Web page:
In keeping with the tradition of the recipe, I used Black Diamond aged sharp white cheddar cheese - this stuff is good on its own, but somehow great in this dish. Maybe it's nostalgia, but it just had to be in there.
While that was my primary cheese, I did decide to amp things up a little by adding a touch of one of my own favorites: Kerry Gold. I've been a fan of their Irish butter for a long time, which is softer and sweeter than most, but have only recently discovered the wonders of their cheeses. They make a few different cheddars of varying age, and although I haven't tried very many of their assortment I've found that I like their Dubliner and Killaree quite a lot. I'm not generally a huge cheese fanatic, but I'm definitely excited to try their other cheeses, like their Whiskey Cheddar and their Red Leicester...
I should really be getting paid for this.
In making this mac and cheese, or any mac and cheese, I can only suggest you use a cheese you personally enjoy. Yes, there are cheeses with exceptional meltability or other favorable qualities, but most important is that it suits your pallet. All I can say is that I recommend a sharp white cheddar for this particular bake.
Now, let's Mac it up:
The Mother's Baked Macaroni and Cheese
(Loosely adapted from Betty Crocker)
Makes 4 hefty servings. Maybe 8 normal person servings, but we don't like them.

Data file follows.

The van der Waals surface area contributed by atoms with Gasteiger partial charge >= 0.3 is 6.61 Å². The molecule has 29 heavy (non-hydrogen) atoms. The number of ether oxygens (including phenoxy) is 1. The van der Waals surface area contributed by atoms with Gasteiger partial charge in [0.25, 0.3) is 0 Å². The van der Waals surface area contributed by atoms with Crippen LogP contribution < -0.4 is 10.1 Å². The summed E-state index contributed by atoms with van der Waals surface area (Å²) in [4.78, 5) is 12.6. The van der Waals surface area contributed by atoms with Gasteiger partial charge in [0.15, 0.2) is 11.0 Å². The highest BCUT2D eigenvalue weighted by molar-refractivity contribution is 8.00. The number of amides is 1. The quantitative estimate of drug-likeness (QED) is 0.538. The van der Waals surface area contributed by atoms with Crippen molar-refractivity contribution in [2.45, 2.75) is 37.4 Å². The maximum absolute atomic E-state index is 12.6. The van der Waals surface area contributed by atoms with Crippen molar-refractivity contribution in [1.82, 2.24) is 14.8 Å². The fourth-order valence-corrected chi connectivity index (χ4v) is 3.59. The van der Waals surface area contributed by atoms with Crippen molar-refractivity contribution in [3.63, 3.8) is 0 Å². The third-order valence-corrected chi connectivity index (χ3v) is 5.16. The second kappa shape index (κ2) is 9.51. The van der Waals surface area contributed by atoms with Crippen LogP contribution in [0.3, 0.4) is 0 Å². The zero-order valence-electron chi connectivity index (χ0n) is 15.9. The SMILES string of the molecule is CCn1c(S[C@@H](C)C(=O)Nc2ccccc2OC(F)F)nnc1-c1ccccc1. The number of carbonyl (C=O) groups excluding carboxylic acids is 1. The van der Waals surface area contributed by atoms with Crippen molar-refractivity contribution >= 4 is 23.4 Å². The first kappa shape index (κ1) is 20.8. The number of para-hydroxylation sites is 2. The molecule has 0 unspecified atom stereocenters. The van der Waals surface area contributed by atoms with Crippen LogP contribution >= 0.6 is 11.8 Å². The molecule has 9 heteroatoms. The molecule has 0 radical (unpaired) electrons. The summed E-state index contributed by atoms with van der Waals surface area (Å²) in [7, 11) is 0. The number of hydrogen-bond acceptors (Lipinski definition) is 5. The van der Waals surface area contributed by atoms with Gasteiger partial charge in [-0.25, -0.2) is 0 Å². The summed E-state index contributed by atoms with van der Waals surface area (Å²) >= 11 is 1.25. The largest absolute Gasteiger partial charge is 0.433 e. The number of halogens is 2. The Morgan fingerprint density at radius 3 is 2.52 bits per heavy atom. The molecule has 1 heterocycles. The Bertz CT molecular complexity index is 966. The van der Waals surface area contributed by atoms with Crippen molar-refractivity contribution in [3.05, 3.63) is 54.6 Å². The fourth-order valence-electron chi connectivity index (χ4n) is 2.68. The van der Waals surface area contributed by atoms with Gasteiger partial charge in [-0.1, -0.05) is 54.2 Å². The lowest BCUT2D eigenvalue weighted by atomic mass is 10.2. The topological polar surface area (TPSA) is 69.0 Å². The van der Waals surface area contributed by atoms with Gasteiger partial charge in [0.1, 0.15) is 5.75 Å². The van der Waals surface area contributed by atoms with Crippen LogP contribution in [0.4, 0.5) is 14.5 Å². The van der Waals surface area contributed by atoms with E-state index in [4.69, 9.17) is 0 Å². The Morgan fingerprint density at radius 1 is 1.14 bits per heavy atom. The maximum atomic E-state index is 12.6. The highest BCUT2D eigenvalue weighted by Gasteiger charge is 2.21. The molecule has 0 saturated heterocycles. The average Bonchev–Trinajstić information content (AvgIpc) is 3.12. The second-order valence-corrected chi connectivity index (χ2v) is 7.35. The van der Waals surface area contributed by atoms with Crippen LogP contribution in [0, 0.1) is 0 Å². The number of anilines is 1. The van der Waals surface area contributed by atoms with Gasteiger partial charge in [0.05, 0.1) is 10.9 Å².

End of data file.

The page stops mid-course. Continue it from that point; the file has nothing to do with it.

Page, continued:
1 box elbow macaroni
1 lb. cheddar cheese (we always use sharp, white)
1 small onion, or 1/2 large, chopped fine
4 TBSP butter
4 TBSP flour
1 cup milk
1/4 tsp. salt (plus lots for seasoning the pasta water)
1/4 tsp. heaping dry mustard powder
Fresh cracked pepper to taste
3/4-1 cup crushed potato chips (optional, but recommended)
Preheat oven to 375f
In a large pot, bring water to a boil and add a handful of sea salt. Add noodles, and cook until just barely al-dente. Remember, they'll finish cooking in the oven.
Drain noodles and set them aside.
Dry out the pot and return it to low heat. Add the butter and let it start melting, then add the flour, 1/4 tsp. salt, and a few grinds of black pepper. Stir for about a minute, letting it bubble and froth, then add the milk. Increase heat to bring the milk to a boil, and stir for one minute to thicken. Reduce heat back to low.